MassRoots: The Social Platform for Marijuana

Yes, I am going to be that guy that posts about weed …sort of. The Marijuana industry has expanded immensely in recent years due to less-stigmatized public perception and further state legalization. Exponential growth has drawn a lot of recent college-graduates and young professionals, but I will not waste anybody’s time with old news, statistics, or market evaluations. Rather I wish to speak toward MassRoots, a social platform that is uniquely apt to Millennials and our social age. After a successful battle into Apple’s App Store (for 23 legalized states), attaining the necessary licensing for becoming a publicly traded entity, and only 3 years running, MassRoots has gained well over 900,000 users and significant public attention (okay, some statistics). Have I mentioned that the cofounders are only 22?

Purpose, Audience, Stakeholders: The general purpose of their mobile applications are to provide an outlet for an audience of growers, dispensary owners, entrepreneurs, and simply those with a “favorable” opinion of Cannabis to connect. The company’s underlying intent, however, is to inform and empower the Marijuana community while actively promoting legalization reform (especially in light of the coming election). Stakeholders would then be the audience I have stated in addition to anybody living in states that have not yet legalized Cannabis. It is for the latter reason that you will find some bias in areas of their web portal, applications, and certainly blog. I am talking about a company who’s CEO (Isaac Dietrich) originally said “the whole point is that we don’t want our grandmothers to see us taking bong rips on Facebook.” I wish all empowerment to them. Nevertheless, MassRoots has become an influential and insightful source of the latest news, social trends, innovations, and enthusiasts’ opinion. This is where my interest is.

User-Centered Design: Their mobile applications are Screen Shot 2016-09-29 at 8.21.01 AM.pngexceptionally easy to navigate and very familiar since they are modeled after Instagram. You will find three primary feeds on the homepage which use an infinity scroll: Local, Global, and “Buds.” The remaining tabs include a “Discover” feed, notifications, your personal profile, and right at the center is a button for posting images and videos with supplementary descriptions (hashtags and usernames still applicable). The layout for posting feels slightly more like Facebook but allows for editing and filters like Instagram. Their color scheme uses simple, clear, modern shades of green and yellow with plenty of white space. It does not feel busy yet it offers a plethora of material. Their website is more impressive even in my opinion as it addresses anyone that is interested in learning about who they are as a company, what they offer, statistics, projections (exclusive information for investors), information and opportunities (like advertising) for business owners, as well as a thorough blog. Like their mobile applications, their site’s color scheme includes the same green and yellow in addition to lots of white/grey space. They effectively implement singular images and image galleries, live photos, professional photos of themselves, infographics, and a lot more. Their blog page again uses an infinity scroll over a consistent gallery of square images and clearly highlighted titles that appeal to readers a lot like major news outlets. For example, “Cannabis Pesticides: Oregon’s Class Action Lawsuit.” One feature I am particularly fond of are the tabs at the top of the page which read “Latest News,” “Learn,” “How-To,” and “Legalize.”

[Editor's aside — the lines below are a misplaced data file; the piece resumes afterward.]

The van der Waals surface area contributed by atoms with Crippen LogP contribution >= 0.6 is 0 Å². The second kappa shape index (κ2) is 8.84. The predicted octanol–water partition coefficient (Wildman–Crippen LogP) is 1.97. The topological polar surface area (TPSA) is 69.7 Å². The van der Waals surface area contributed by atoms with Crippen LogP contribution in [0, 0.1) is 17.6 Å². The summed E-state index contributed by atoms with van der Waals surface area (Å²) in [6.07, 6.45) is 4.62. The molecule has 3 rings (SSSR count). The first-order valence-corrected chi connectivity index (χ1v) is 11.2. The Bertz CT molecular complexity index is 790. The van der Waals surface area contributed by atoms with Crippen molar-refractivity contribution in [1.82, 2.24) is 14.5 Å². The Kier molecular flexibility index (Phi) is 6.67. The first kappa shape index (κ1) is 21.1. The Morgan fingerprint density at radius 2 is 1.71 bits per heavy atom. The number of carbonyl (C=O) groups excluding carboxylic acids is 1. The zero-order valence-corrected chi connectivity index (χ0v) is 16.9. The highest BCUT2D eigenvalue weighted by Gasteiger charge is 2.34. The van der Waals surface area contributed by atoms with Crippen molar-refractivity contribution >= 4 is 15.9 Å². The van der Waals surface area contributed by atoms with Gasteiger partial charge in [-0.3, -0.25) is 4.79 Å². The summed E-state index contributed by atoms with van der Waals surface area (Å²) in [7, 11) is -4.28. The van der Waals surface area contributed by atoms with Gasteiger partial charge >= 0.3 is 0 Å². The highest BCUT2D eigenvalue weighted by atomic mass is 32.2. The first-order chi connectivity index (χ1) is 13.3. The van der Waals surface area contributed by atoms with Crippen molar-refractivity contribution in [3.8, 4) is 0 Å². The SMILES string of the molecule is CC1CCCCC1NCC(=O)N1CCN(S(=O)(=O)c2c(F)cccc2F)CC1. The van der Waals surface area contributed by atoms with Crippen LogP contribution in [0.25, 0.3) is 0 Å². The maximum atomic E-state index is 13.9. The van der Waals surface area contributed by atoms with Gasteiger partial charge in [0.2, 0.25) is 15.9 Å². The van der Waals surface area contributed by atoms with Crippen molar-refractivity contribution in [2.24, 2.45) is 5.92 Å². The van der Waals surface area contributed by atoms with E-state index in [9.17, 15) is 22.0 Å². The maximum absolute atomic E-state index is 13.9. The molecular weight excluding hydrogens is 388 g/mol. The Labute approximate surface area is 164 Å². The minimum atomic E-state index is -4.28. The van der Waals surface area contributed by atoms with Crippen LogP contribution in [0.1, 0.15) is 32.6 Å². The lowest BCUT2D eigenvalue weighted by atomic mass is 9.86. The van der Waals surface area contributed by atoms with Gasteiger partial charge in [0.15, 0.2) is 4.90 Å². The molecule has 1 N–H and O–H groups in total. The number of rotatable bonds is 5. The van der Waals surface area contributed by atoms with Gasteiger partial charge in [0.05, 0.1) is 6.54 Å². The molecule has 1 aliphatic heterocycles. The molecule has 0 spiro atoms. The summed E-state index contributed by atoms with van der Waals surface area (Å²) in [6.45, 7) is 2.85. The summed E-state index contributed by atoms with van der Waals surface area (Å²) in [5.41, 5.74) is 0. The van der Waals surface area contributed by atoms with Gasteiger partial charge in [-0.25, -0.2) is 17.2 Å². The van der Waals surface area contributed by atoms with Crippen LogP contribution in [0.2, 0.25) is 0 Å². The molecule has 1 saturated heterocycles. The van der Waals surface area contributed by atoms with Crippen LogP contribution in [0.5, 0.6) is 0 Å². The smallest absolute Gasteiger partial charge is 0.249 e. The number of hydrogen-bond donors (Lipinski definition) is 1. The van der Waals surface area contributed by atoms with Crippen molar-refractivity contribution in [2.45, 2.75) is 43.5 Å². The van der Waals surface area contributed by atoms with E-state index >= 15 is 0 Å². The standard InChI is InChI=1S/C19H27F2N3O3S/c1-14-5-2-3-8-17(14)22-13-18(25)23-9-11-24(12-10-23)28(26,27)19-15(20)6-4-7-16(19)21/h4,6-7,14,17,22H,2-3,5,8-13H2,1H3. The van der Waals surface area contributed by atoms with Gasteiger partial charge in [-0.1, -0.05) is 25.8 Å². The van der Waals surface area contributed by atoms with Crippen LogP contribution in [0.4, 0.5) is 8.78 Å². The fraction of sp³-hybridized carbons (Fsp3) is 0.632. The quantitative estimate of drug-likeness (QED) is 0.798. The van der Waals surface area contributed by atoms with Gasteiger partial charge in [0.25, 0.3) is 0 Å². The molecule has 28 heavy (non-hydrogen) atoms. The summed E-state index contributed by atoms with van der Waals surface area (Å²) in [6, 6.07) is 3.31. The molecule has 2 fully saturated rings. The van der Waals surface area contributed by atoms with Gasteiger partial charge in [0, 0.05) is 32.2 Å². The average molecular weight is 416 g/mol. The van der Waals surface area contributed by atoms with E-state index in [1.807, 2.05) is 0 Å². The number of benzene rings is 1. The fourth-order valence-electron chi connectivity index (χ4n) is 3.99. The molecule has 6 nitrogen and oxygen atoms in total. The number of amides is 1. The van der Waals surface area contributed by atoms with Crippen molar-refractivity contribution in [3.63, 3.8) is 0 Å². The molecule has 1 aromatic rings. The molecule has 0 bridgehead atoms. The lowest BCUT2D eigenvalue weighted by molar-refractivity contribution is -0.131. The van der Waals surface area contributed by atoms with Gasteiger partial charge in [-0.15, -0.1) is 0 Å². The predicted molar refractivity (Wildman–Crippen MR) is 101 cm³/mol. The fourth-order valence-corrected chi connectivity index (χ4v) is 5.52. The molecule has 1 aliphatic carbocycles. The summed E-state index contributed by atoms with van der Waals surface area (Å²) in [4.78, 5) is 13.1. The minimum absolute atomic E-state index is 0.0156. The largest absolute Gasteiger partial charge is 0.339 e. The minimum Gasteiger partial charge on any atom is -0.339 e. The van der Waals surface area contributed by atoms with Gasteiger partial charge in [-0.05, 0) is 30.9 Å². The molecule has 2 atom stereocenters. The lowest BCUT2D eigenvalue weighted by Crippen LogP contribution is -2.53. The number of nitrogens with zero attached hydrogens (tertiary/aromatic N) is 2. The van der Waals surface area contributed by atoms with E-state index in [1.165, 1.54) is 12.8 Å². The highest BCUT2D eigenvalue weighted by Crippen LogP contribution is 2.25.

Conclusion: This is an impressive example of what entrepreneurs our age are accomplishing by taking advantage of social media and effective online marketing. It is also a fruitful source of information regarding the Marijuana industry, local and global Cannabis community. What I have mentioned here is only a fraction of MassRoots’ capabilities and functions so I would highly suggest checking them out for your own ideas in web design, blog formatting, social media attribution, and more (if not just to learn something about weed).